Ori: Well said. The way it was taught when I was in a Chiloni high school in Israel (1990-1992) was as a reason why one should want to be Israeli. The essence was: “You’re Jewish, like it or not. You can stay in Israel and accept the attendant difficulties (compulsory military service, high taxes, etc.). Or you can leave, and another Hitler will come and kill you”. For years afterwards I resented Judaism.

    As Steve said, if we want our children to be Jewish, they have to have positive reasons. Scaring teenagers into submission only goes so far.

  6. Menachm Petrushka says:

    They have just discovered a tablet from the time of the firat Beis Hmaikdas which states that when and if Rabbi Rosenblum and Dr Zurrof bury the hatchet, Mochiach will arrive.

  7. David Farkas says:

    I appreciate the humorous tongue-in-cheek opening, “having successfully silenced my critics ” over the conversion fiasco, and salute Jonathan Rosenblum for his good natured acknowledgment of sustained criticism (including my own). A soft response turns away wrath.

  8. Mark says:

    “They have just discovered a tablet from the time of the firat Beis Hmaikdas which states that when and if Rabbi Rosenblum and Dr Zurrof bury the hatchet, Mochiach will arrive.”

    I realize you’re joking but why should JR stop refuting Zuroff’s false and slanderous statements about the frum community and it’s leaders during WW2? I have no problem with him fighting him tooth and nail and applaud him for doing what the rest of us ought to be doing. Zuroff has many reasons to say what he does [$$$$$] while JR has nothing but the honor of the Gedolim at stake.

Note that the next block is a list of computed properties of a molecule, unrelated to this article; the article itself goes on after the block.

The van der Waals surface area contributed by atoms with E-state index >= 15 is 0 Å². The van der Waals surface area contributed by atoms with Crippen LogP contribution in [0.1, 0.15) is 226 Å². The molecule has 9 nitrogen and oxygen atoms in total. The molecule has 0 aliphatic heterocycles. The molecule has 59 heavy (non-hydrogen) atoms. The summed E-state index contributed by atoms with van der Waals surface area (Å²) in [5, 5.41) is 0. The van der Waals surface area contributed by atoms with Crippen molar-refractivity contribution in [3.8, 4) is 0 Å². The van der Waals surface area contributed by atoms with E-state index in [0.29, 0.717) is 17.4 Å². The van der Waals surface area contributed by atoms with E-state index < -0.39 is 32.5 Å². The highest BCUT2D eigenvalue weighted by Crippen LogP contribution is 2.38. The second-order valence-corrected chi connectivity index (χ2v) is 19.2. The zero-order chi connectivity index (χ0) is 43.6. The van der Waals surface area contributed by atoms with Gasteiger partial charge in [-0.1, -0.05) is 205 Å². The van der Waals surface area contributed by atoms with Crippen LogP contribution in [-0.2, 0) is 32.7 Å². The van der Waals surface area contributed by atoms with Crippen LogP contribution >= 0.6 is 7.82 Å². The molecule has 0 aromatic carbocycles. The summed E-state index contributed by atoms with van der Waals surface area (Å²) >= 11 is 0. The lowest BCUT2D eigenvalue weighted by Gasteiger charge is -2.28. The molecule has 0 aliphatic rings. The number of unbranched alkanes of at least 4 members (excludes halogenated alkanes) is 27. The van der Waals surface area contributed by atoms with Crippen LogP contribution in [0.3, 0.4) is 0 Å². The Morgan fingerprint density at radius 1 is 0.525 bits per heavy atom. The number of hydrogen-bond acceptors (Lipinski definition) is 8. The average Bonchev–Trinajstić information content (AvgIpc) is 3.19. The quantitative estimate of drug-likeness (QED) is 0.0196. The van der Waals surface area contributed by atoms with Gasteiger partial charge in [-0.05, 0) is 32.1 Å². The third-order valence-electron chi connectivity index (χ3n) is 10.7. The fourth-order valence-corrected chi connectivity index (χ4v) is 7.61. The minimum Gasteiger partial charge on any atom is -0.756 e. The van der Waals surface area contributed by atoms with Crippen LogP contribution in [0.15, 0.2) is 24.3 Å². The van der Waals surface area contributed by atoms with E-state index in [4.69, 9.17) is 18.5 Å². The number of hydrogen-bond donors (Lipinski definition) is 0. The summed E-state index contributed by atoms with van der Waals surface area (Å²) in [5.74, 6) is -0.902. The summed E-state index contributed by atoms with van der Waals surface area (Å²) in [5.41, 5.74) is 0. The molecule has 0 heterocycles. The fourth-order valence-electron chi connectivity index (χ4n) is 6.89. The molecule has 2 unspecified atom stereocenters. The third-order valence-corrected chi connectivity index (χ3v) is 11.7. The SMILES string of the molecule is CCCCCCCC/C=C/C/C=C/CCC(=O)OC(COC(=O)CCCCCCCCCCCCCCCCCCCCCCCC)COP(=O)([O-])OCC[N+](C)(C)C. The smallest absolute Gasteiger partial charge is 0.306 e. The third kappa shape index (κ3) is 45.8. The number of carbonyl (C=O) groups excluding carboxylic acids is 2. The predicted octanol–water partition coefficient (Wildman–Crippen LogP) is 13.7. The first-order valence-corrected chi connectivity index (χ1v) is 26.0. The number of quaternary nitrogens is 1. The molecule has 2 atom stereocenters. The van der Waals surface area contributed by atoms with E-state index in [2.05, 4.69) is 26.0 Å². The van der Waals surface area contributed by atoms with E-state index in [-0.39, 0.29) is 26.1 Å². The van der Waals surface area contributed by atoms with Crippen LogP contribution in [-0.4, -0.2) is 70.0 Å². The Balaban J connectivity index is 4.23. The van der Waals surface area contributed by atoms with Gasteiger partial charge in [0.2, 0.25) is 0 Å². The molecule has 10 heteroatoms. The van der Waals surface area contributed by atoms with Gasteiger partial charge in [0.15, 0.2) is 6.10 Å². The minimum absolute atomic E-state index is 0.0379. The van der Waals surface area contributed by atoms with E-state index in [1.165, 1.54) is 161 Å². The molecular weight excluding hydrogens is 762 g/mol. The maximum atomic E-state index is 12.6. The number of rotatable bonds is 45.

Jonathan – please don’t stop countering EZ’s slanderous accusations with the truth.

  9. One Christian's perspective says:

    Has anyone taken the time to talk to the teenagers about the situation to gain a perspective from their point-of-view. This is not to say what they did was right but their may be a deeper underlying cause for their actions. For example, if you focus on the negative aspects of the Holocaust (and there is nothing positive about the death camps)and not on the positive actions of righteous individuals who did save Jewish people and also died in doing so, it may bring some balance (albeit not a large shift) into the picture. Also, the fact that many of these camps are still in existence and maintained speaks of the country’s desire to expose their shame and denial.

  10. cvmay says:

    Anyone who has visited the Yad Veshem Museum will be confronted with the lack of exhibits, videos, writings describing the rich, warm, & spiritual home life of many communities and its people before and during the years of the holocaust. Is this under representation of Religious Jewry an oversight, on purpose, a new rewriting of history or what?
    Several years ago, a granddaughter of Rav Sarna zt”l who is curator and researcher at the Yad vashem Museum was interviewed.(in addition she teaches holocaust studies at Michlala). The question of why the lack of spiritual heroism, lifestyle and community life is missing at the museum was addressed. Her answer was direct, frank and to-the-point.
    (This is a summary of her answer, not verbatim…) After the war, when the State of Israel was established, plans to build a museum was enacted. Press releases through the radio and media requested survivors to contact the so called holocaust committee. Home visits & interviews were held with survivors and their families, calls were made for artifacts, Judaic memorabilia, letters, and photos to be donated. The majority of responses were from secular Jews, the religious population not trusting the purpose of this museum were absent in all areas. The Torah kehilla needed time to digest and absorb the devastation of WW2, silence and numb was the attitude of the day. Much time was needed before it could be spoken of openly, to share their personal thoughts and challenges with a Museum Committee was the last thing imagined. Therefore,,,,,,,,,if you do not participate in the prior plannings you are not part of the final project..